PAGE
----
PBX transcription factors drive pulmonary vascular adaptation to birth
David J. McCulley, Mark D. Wienhold, Elizabeth A. Hines, Timothy A. Hacker, Allison Rogers, Ryan J. Pewowaruk, Rediet Zewdu, Naomi C. Chesler, Licia Selleri, Xin SunJournal of Clinical Investigation2017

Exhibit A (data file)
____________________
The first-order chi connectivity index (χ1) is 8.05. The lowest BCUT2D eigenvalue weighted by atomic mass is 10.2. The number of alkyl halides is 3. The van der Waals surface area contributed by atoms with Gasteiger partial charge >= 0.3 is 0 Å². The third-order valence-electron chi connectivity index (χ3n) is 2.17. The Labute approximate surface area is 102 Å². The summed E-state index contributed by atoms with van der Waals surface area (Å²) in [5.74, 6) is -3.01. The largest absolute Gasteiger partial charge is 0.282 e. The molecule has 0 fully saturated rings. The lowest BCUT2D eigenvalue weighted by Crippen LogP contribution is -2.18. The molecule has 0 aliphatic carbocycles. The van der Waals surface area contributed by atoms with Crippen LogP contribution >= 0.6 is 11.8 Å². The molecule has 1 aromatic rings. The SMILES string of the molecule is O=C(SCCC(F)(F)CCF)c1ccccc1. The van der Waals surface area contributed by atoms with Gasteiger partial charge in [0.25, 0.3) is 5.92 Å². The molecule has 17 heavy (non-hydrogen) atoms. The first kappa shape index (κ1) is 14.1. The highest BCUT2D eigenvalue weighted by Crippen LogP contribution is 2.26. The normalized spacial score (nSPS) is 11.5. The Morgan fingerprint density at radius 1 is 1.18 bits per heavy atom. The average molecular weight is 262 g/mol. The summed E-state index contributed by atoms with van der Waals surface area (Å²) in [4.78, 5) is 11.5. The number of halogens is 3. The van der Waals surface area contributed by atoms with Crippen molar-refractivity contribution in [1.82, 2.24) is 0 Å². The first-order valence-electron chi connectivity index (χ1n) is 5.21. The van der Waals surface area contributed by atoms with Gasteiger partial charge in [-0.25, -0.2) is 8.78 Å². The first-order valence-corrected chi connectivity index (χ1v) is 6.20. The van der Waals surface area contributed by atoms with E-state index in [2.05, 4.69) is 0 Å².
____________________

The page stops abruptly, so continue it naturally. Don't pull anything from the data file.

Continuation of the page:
A critical event in the adaptation to extrauterine life is relaxation of the pulmonary vasculature at birth, allowing for a rapid increase in pulmonary blood flow that is essential for efficient gas exchange. Failure of this transition leads to pulmonary hypertension (PH), a major cause of newborn mortality associated with preterm birth, infection, hypoxia, and malformations including congenital diaphragmatic hernia (CDH). While individual vasoconstrictor and dilator genes have been identified, the coordination of their expression is not well understood. Here, we found that lung mesenchyme-specific deletion of CDH-implicated genes encoding pre-B cell leukemia transcription factors (Pbx) led to lethal PH in mice shortly after birth. Loss of Pbx genes resulted in the misexpression of both vasoconstrictors and vasodilators in multiple pathways that converge to increase phosphorylation of myosin in vascular smooth muscle (VSM) cells, causing persistent constriction. While targeting endothelin and angiotensin, which are upstream regulators that promote VSM contraction, was not effective, treatment with the Rho-kinase inhibitor Y-27632 reduced vessel constriction and PH in Pbx-mutant mice. These results demonstrate a lung-intrinsic, herniation-independent cause of PH in CDH. More broadly, our findings indicate that neonatal PH can result from perturbation of multiple pathways and suggest that targeting the downstream common effectors may be a more effective treatment for neonatal PH.